“Is that true?”
“That is what the Kueance said.”
“It could have been a boy hiding in the clam shell.”
“The shell was not big enough. And after that it grew bored and stopped. When we opened the shell there was nothing inside.”
“It is true,” nodded Mithraup. “But one of the priests called for us, and we had to go.”
“Didn't you go back?”
“Yes, but the Kueance didn't.”
Hualoki entered the hut, full of anger. “Where is Wananipu? We are the only ones left on the beach again!”
“He is looking for your sister.”
“She is a squid that won't stop pissing!”
“Illawee is ill, no one knows where Lupo is off to, and you say something like that! And what did Naup want with you? To know whether Lupo was worth looking for?”
Hualoki knotted his brows defensively. “He just wanted to talk.”
Mithraup's face was strained. “You think you have to insult us? So they like you more?”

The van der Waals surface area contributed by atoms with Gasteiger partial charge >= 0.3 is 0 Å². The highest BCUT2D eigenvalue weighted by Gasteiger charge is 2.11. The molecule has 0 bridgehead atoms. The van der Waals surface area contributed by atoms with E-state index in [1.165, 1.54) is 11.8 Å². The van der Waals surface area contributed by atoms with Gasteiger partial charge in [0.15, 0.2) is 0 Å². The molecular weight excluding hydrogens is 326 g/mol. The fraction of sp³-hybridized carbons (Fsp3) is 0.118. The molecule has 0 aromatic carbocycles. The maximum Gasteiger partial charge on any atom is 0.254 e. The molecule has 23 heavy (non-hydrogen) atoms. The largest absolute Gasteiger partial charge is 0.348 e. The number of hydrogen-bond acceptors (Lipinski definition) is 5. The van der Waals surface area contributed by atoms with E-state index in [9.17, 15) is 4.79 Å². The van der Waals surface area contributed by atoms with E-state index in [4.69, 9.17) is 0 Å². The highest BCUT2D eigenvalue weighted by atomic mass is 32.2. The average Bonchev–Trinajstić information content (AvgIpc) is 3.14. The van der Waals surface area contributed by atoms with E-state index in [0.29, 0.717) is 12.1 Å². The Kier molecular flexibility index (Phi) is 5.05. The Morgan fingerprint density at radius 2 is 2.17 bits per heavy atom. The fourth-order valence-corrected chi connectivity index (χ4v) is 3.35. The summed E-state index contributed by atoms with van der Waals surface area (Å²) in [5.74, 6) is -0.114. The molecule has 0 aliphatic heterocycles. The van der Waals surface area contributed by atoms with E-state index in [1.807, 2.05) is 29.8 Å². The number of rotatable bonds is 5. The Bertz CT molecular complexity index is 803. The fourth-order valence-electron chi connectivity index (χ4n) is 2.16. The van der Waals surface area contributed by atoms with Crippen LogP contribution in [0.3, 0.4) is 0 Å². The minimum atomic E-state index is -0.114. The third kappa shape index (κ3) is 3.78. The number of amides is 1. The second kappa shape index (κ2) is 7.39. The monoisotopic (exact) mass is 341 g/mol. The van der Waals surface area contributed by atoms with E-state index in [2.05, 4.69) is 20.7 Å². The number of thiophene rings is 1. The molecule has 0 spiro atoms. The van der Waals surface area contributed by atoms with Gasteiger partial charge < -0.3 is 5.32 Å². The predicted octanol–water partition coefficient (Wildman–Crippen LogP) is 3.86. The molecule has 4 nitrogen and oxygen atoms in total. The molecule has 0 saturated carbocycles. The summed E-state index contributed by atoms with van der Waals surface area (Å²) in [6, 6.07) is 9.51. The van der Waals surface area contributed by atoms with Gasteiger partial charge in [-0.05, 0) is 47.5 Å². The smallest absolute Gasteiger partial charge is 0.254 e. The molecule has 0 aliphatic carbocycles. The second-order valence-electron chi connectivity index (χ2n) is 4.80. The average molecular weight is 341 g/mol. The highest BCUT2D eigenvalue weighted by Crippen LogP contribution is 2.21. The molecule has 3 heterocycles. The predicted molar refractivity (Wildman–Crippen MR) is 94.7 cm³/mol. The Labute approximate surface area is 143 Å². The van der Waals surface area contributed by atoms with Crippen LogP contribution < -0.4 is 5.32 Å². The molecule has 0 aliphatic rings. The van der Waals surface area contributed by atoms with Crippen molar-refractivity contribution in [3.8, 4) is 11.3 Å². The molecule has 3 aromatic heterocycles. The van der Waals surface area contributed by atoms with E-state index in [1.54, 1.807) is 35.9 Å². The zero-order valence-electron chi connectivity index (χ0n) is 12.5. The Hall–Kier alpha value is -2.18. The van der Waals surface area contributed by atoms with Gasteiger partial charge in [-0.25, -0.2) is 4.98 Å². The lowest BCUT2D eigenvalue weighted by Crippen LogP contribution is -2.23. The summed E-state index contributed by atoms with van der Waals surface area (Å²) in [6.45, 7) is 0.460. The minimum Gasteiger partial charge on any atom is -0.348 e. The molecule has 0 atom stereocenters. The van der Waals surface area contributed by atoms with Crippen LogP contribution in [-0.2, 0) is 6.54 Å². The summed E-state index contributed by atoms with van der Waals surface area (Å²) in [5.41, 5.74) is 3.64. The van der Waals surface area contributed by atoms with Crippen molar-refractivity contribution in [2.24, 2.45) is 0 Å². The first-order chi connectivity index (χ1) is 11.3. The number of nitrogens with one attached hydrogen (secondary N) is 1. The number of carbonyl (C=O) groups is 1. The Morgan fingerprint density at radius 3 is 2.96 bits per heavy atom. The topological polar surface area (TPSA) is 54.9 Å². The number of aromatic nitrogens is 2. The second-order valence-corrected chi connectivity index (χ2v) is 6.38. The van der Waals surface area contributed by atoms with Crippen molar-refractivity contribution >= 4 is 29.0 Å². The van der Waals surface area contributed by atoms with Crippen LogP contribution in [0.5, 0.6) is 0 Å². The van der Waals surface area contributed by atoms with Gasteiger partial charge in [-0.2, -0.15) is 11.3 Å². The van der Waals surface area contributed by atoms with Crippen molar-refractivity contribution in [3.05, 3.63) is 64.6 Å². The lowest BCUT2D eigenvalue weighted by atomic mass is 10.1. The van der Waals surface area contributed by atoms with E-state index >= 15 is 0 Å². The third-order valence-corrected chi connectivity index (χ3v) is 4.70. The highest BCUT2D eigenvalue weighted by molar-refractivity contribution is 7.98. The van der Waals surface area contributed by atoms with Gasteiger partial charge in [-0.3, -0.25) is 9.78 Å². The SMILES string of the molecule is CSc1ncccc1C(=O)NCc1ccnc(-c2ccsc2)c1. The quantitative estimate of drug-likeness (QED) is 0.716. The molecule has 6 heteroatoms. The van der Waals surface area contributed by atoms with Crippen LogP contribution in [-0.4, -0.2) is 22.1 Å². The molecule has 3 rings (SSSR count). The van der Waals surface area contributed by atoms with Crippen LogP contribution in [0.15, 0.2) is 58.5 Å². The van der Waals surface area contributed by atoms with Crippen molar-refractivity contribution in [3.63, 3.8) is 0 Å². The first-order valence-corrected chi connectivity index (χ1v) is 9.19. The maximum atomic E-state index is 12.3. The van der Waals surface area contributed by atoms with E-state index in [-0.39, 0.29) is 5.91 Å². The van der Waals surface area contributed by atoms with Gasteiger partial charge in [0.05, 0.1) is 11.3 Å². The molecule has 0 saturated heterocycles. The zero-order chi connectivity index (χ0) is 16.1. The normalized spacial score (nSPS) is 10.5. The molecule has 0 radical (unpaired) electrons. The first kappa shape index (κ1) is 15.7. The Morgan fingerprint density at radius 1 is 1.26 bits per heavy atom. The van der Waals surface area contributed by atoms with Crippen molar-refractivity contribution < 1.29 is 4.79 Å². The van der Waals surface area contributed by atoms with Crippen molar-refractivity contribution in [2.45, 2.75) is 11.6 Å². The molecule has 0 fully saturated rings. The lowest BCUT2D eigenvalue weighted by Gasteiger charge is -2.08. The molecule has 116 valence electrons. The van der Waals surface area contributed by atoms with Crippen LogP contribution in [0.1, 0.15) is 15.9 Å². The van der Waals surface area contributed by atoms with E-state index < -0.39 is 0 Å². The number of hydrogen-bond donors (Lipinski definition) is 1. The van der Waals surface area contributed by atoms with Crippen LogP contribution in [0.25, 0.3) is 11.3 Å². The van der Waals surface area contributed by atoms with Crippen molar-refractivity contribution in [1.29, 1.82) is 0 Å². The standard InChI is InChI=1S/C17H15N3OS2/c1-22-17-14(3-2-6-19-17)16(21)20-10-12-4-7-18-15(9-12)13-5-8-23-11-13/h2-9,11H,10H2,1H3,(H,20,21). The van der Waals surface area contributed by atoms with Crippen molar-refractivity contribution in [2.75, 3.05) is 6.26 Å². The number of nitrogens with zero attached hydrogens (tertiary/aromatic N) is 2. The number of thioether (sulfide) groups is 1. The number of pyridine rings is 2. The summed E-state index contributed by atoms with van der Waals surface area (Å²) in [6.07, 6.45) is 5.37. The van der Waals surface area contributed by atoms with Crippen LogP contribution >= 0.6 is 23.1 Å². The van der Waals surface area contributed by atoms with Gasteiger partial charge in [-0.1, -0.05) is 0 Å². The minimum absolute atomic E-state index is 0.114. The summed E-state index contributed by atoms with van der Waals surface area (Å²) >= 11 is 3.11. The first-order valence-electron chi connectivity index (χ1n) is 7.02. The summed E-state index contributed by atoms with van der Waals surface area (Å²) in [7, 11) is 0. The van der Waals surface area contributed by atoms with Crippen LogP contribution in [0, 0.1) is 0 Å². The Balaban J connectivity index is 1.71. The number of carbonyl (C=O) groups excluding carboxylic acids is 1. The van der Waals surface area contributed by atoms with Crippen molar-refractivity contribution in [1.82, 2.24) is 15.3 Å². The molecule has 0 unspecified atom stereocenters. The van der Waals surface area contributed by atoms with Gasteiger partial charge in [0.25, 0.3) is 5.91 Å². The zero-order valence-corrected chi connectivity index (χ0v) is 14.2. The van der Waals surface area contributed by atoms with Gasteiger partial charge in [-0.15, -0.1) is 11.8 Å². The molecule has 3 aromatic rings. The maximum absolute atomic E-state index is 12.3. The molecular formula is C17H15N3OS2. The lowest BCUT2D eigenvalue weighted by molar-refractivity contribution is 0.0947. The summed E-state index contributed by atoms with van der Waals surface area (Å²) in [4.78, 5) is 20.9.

Hualoki shuffled around uncomfortably, glanced at his sister, and left. He returned with Wananipu an hour later. They reported that no one had seen Lupokuana all day. Several days later there was still no sign of her. After a week it was assumed that Lupokuana had been swept into the whirlpool. As was the custom during such disappearances the old, bony priest Honokapado joined Lupokuana's family for a small ceremony on the beach while all the others in the village sung a dirge around the fires in their huts.
Muroroa, having requested that Honokapado remove his necklaces during the ceremony, had declared Illawee well enough to attend.
* * *
Honokapado performed elaborate rites on the beach for the villagers and requested Illawee's presence at the next one, assuming that she was better.